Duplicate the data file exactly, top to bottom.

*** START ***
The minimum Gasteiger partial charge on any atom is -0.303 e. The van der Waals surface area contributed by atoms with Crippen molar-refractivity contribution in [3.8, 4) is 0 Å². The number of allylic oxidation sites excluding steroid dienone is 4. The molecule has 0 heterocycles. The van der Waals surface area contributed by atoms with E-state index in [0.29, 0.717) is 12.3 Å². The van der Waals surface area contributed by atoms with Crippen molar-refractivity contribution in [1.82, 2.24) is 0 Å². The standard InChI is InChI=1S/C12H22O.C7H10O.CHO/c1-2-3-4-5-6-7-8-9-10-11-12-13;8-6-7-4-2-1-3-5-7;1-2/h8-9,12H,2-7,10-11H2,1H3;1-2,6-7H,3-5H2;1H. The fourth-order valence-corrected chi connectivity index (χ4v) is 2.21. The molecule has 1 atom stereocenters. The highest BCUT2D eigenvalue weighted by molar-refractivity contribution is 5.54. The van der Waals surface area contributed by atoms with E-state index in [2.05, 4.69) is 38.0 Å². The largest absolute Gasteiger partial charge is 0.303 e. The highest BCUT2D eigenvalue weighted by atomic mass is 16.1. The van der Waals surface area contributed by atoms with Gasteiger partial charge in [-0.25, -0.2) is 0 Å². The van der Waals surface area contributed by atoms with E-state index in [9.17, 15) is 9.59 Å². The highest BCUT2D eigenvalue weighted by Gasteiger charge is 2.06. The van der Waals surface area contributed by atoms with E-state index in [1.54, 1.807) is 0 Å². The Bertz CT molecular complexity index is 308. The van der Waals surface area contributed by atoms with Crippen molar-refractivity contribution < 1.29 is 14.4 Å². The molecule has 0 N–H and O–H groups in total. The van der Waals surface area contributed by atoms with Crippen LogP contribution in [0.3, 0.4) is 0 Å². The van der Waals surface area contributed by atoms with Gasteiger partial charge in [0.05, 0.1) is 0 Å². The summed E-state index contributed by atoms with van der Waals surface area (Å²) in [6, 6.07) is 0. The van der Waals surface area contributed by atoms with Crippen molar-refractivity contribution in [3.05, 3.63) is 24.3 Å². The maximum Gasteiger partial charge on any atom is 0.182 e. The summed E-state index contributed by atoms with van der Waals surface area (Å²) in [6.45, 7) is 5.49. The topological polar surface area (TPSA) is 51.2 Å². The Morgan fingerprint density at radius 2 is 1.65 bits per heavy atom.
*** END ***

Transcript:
The minimum Gasteiger partial charge on any atom is -0.303 e. The van der Waals surface area contributed by atoms with Crippen molar-refractivity contribution in [3.8, 4) is 0 Å². The number of allylic oxidation sites excluding steroid dienone is 4. The molecule has 0 heterocycles. The van der Waals surface area contributed by atoms with E-state index in [0.29, 0.717) is 12.3 Å². The van der Waals surface area contributed by atoms with Crippen molar-refractivity contribution in [1.82, 2.24) is 0 Å². The standard InChI is InChI=1S/C12H22O.C7H10O.CHO/c1-2-3-4-5-6-7-8-9-10-11-12-13;8-6-7-4-2-1-3-5-7;1-2/h8-9,12H,2-7,10-11H2,1H3;1-2,6-7H,3-5H2;1H. The fourth-order valence-corrected chi connectivity index (χ4v) is 2.21. The molecule has 1 atom stereocenters. The highest BCUT2D eigenvalue weighted by molar-refractivity contribution is 5.54. The van der Waals surface area contributed by atoms with E-state index in [2.05, 4.69) is 38.0 Å². The largest absolute Gasteiger partial charge is 0.303 e. The highest BCUT2D eigenvalue weighted by atomic mass is 16.1. The van der Waals surface area contributed by atoms with Gasteiger partial charge in [-0.25, -0.2) is 0 Å². The van der Waals surface area contributed by atoms with E-state index in [9.17, 15) is 9.59 Å². The highest BCUT2D eigenvalue weighted by Gasteiger charge is 2.06. The van der Waals surface area contributed by atoms with E-state index in [1.54, 1.807) is 0 Å². The Bertz CT molecular complexity index is 308. The van der Waals surface area contributed by atoms with Crippen molar-refractivity contribution < 1.29 is 14.4 Å². The molecule has 0 N–H and O–H groups in total. The van der Waals surface area contributed by atoms with Crippen LogP contribution in [0.3, 0.4) is 0 Å². The van der Waals surface area contributed by atoms with Gasteiger partial charge in [0.05, 0.1) is 0 Å². The summed E-state index contributed by atoms with van der Waals surface area (Å²) in [6, 6.07) is 0. The van der Waals surface area contributed by atoms with Crippen molar-refractivity contribution in [3.05, 3.63) is 24.3 Å². The maximum Gasteiger partial charge on any atom is 0.182 e. The summed E-state index contributed by atoms with van der Waals surface area (Å²) in [6.45, 7) is 5.49. The topological polar surface area (TPSA) is 51.2 Å². The Morgan fingerprint density at radius 2 is 1.65 bits per heavy atom.